After almost eight years as Prime Minister, Abe Shinzo retired. On 16 September the national Diet (Japan’s parliament) nominated Suga Yoshihide as his successor. Since Abe announced his intention to resign on 28 August, the ruling Liberal-Democratic Party (LDP) has gone through three frantic weeks to find an agreement on the succession. After a relatively short campaign, Suga easily beat the other two competitors (Ishiba Shigeru and Kishida Fumio) to the party’s presidency - an essential step to gain the support to be nominated as the country’s new prime minister, given the LDP majority in the Diet. This process has not been without controversy and some have criticised the hasty and scarcely inclusive tools that were employed to select Japan’s new leader. Nevertheless, Suga gained a strong majority at the LDP emergency convention on 14 September, obtaining 377 out of 535 votes among Diet members and local party representatives.
“Uncle Reiwa” revealed
Suga Yoshihide is an atypical leader for the LDP. First, he has no political lineage and his family background is relatively modest, which means that unlike other LDP politicians he had to climb the ladder from the local level up to the national administration. Second, he does not belong to any LDP faction, which is highly unusual for an LDP politician, given the importance of factions in creating intra-party support.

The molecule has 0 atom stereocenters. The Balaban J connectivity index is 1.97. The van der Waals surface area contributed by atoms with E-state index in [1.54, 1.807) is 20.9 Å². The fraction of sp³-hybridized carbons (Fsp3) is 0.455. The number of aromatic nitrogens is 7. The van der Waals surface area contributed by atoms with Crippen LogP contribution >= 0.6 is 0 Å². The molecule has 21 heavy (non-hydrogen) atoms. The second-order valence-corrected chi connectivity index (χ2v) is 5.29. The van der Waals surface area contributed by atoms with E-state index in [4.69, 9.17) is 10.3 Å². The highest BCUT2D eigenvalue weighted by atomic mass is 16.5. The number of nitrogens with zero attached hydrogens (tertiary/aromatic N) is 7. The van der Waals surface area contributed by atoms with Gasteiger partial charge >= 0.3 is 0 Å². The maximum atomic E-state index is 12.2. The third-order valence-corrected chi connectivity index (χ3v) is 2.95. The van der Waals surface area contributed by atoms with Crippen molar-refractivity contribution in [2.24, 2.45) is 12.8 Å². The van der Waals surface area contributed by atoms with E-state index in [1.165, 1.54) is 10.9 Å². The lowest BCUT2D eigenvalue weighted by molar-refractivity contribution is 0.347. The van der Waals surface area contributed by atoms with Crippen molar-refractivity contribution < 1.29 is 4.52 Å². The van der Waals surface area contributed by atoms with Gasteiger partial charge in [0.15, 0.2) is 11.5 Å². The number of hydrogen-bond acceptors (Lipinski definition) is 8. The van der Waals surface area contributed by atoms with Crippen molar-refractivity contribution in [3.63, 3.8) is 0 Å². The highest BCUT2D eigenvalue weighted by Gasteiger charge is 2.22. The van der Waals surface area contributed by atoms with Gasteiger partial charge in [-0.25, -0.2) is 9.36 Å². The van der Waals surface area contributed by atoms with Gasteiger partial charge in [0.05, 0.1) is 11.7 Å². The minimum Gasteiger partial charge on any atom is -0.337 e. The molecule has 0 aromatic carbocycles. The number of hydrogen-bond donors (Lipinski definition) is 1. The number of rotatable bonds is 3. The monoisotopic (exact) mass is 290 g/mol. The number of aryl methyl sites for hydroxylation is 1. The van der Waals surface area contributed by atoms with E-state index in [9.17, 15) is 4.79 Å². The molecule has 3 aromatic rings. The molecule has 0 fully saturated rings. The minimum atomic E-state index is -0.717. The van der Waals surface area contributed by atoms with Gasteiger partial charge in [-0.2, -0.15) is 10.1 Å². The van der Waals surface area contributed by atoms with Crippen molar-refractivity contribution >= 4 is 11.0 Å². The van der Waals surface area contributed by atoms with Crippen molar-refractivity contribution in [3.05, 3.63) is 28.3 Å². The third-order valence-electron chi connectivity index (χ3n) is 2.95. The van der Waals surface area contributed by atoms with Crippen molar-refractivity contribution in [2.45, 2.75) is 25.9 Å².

Suga has been Abe’s Chief Cabinet Secretary since 2012, thus participating in all the government’s policy decisions. The usually low-key and private figure came to the public’s attention in May 2019, when he was chosen to announce the name selected for Japan’s new imperial era (“Reiwa”, meaning “Beautiful Harmony”) after Emperor Naruhito ascended to the throne, an episode that granted him the nickname of “Reiwa Ojisan” (“Uncle Reiwa”).
Saying that Suga is a controversial figure would be an understatement. Over the years, the new prime minister has put himself at the forefront, seeking to control and even censor press reports on the Abe administration. Indeed, Suga, who has been described as “ruthless”, “controlling” and “vindictive”, was known to make life difficult for journalists that asked too many questions about Abe’s involvement in various corruption scandals. As Jake Adelstein writes in the Daily Beast, thanks to Suga, Japan today only ranks 66th in world press freedom rankings. Before Abe, the country was in 22nd place. Among others, Suga is accused of having hidden and destroyed documents implicating Abe and his wife in corruption and nepotism scandals. When confronted with controversial issues by journalists, Suga is usually evasive, showing what could be interpreted as disrespect for freedom of the press, which, in a democracy like Japan, should be a given.
Abe’s legacy preserved